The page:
Investigating Predictors of Psychological Distress for Healthcare Workers in a Major Saudi COVID-19 Center.
Permanent link to Research Commons versionhttps://hdl.handle.net/10289/15538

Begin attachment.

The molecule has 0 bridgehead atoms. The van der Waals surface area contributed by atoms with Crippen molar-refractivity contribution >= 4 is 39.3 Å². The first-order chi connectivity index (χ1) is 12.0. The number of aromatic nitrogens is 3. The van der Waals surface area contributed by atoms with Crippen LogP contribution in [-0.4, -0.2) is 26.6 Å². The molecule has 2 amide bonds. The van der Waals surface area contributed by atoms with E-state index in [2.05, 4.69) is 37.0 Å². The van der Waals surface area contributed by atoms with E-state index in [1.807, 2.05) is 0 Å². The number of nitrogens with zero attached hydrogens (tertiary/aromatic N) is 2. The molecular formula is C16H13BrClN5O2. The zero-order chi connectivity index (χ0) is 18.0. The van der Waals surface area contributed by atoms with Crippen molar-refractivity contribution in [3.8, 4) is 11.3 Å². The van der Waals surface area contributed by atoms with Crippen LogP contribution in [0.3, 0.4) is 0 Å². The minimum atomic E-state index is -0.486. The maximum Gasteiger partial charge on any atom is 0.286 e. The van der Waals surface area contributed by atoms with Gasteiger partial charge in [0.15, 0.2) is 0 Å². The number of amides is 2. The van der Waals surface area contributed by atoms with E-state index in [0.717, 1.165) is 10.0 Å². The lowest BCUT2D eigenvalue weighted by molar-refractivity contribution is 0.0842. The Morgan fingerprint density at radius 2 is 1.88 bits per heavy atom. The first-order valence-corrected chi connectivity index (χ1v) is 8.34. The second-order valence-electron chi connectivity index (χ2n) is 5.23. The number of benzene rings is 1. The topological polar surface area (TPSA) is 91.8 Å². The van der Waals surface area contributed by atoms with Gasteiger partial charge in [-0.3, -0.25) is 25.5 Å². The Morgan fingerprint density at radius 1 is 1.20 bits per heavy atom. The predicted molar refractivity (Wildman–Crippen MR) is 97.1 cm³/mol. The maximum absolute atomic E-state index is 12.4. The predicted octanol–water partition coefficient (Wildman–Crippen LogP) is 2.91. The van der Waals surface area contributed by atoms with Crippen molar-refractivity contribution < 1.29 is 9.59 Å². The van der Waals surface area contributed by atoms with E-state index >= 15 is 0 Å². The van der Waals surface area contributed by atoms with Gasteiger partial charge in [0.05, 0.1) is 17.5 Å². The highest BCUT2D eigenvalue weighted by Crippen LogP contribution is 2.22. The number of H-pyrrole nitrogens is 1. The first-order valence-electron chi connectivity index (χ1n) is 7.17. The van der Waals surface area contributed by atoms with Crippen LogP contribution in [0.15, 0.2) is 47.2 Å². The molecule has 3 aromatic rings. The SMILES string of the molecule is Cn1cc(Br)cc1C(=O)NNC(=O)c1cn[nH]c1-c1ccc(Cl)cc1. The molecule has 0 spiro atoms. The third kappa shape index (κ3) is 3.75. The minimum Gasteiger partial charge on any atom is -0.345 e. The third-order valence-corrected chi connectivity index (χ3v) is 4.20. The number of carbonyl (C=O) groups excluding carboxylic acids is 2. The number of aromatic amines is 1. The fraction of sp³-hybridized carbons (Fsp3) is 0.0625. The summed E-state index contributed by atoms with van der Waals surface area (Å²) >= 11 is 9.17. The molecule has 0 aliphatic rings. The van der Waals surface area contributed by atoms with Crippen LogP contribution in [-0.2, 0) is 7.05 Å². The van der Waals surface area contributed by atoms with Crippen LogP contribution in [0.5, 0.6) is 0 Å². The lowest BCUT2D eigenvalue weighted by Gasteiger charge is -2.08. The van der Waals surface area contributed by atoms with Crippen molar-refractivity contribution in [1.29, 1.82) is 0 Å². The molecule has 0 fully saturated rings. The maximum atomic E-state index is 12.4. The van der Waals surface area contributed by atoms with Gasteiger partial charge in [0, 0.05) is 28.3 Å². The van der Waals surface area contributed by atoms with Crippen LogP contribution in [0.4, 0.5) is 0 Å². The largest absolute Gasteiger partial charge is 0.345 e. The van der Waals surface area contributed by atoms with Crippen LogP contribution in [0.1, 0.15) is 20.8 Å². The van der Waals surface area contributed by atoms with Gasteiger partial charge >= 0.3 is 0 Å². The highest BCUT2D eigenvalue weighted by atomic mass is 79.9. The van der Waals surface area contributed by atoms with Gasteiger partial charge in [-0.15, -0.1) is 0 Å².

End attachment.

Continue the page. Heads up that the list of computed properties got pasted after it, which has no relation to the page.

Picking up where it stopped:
This study investigated the relationship between fear of COVID-19, previous exposure to COVID-19, perceived vulnerability to disease, sleep quality, and psychological distress among healthcare workers (HCWs) in Taif city in Saudi Arabia, which has a population of 702,000 people. A cross-sectional study design was adopted. HCWs (n = 202) completed a survey containing the Fear of COVID-19 Scale (FCV-19S), Perceived Vulnerability to Disease (PVD), Pittsburgh Sleep Quality Index (PSQI), and Depression, Anxiety, and Stress Scale (DASS-21). FCV-19S and sleep quality were significant predictors for psychological distress. Female gender was a significant predictor for depression and stress. Single, divorced, and widowed marital status were predictive for anxiety. FCV-19S was weakly correlated with PVD but moderately with depression, anxiety, and stress. Of the two PVD subscales, perceived infectability was weakly correlated with psychological distress. PVD and previous experience with COVID-19 were not significant predictors. Sleep quality and FCV-19S were major predictors of psychological distress. Findings indicated that poor sleep quality was strongly associated with psychological distress, while fear of COVID-19 had a moderate association. Such results support the need to design and implement psychological programs to assist HCWs in dealing with the psychological impact of this ongoing pandemic.
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